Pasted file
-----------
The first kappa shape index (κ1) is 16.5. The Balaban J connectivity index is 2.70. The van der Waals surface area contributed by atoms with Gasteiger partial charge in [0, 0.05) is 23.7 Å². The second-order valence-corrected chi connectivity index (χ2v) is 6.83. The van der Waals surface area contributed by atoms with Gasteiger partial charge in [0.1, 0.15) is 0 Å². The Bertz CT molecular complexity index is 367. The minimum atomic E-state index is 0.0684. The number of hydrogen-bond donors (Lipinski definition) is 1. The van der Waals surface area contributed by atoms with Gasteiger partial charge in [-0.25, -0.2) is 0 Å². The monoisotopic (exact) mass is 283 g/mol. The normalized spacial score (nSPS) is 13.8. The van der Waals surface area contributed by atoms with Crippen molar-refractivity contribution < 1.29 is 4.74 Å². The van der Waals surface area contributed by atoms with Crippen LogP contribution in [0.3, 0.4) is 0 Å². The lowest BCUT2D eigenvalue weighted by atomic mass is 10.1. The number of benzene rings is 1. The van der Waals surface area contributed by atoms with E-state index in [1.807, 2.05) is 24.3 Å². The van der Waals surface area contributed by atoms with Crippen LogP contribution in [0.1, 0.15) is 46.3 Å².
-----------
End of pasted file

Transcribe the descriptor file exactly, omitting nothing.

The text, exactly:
The first kappa shape index (κ1) is 16.5. The Balaban J connectivity index is 2.70. The van der Waals surface area contributed by atoms with Gasteiger partial charge in [0, 0.05) is 23.7 Å². The second-order valence-corrected chi connectivity index (χ2v) is 6.83. The van der Waals surface area contributed by atoms with Gasteiger partial charge in [0.1, 0.15) is 0 Å². The Bertz CT molecular complexity index is 367. The minimum atomic E-state index is 0.0684. The number of hydrogen-bond donors (Lipinski definition) is 1. The van der Waals surface area contributed by atoms with Gasteiger partial charge in [-0.25, -0.2) is 0 Å². The monoisotopic (exact) mass is 283 g/mol. The normalized spacial score (nSPS) is 13.8. The van der Waals surface area contributed by atoms with Crippen molar-refractivity contribution < 1.29 is 4.74 Å². The van der Waals surface area contributed by atoms with Crippen LogP contribution in [0.3, 0.4) is 0 Å². The lowest BCUT2D eigenvalue weighted by atomic mass is 10.1. The number of benzene rings is 1. The van der Waals surface area contributed by atoms with E-state index in [1.807, 2.05) is 24.3 Å². The van der Waals surface area contributed by atoms with Crippen LogP contribution in [0.1, 0.15) is 46.3 Å².